Re: President Eisgruber’s June 27 announcement on renaming Wilson College:

I was very dismayed to see that Princeton has decided to rename the School of Public and International Affairs and the Wilson School. In my opinion, this is just to capitulate to the forces of “political correctness” currently running rampant in our nation, which dictate that those in authority are de facto guilty for the sins of the past and obligated in the present to rectify these supposed “sins” by bowing to the demands of an over-sensitive, aggrieved, shrill (and intolerant!) set of those offended. There is no way any action in the present can change or atone for the “sins” of the past; in my view, it is much more useful to face directly problems of the present and seek to rectify them for the sake of the future.

I am also of the opinion that many of these intolerant, strident and “victimized” individuals are nothing but coddled and overly-sensitive individuals, products of a parenting culture which believes that children should never have to confront anything which interferes with their “right” to always be protected from anything which disturbs them. Hence the disgraceful rash of “safe spaces” on our college campuses, which stifle free inquiry and discourse in the name of kowtowing to a supposed “right” on the part of these students not to have to confront anything which makes them in any way uncomfortable.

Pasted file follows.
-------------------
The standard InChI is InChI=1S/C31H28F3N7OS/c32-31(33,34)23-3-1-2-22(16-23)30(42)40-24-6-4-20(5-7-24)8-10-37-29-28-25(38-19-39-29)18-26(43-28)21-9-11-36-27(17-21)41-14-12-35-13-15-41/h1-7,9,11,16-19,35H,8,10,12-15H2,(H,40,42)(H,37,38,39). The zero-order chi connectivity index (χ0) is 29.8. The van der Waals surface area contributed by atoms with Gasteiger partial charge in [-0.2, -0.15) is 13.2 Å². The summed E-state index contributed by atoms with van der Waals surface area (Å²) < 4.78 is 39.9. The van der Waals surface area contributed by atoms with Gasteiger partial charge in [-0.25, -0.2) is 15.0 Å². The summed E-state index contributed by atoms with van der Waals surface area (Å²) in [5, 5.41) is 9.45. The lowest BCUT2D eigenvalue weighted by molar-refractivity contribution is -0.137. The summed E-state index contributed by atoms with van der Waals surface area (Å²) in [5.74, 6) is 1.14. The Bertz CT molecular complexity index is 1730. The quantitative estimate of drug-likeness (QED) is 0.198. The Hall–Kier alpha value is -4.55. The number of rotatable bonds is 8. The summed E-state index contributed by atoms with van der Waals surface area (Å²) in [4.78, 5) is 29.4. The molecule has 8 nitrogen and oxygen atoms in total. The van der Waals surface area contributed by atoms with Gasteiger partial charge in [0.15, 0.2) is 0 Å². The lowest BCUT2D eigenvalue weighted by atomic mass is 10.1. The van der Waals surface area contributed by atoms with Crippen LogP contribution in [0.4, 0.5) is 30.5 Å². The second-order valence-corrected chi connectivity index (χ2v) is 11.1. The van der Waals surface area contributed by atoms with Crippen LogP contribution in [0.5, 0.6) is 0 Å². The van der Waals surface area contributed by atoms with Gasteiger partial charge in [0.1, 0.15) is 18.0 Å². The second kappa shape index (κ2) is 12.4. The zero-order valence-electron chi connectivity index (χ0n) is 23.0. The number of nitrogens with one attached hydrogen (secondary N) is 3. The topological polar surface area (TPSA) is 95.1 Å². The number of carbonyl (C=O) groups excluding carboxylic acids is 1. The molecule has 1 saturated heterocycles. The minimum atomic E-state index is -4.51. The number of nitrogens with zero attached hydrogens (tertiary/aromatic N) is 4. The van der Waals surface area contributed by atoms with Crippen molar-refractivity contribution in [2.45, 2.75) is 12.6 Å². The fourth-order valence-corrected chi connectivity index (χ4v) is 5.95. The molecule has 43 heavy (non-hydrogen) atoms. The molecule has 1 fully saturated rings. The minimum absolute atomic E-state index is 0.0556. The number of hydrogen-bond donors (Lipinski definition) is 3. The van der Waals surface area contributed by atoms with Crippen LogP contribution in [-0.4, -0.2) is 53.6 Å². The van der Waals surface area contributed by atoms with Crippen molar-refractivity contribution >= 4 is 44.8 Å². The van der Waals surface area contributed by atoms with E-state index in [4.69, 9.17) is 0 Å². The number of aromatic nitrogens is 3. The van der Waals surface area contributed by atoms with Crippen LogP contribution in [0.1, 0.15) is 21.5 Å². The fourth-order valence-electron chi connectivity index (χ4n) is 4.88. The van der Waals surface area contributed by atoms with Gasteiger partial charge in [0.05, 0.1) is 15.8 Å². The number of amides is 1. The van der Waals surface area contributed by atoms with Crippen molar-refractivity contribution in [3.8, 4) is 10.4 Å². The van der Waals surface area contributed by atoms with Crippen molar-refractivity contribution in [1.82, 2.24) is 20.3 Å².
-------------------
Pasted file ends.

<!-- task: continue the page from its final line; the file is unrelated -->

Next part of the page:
But, as a college president, President Eisgruber should be especially aware that it is precisely through confronting ideas with which we may disagree, indeed, which may make us uncomfortable, that any intellectual growth can occur.

So I would urge those in the Princeton community concerned with these issues to take a strong stand against such regressive forces on our campus, as several brave college chancellors and presidents (for example, at the University of Chicago) have already done, in the name of preserving our long and proud tradition of free inquiry and honest and open debate by upholding our God-given right to confront those with whom we disagree and whose opinions we may not even like. I see no other way to preserve these precious rights, enshrined both in our Constitution and in the very founding of our nation, into the future.

James O. Ward ’77
New York, N.Y.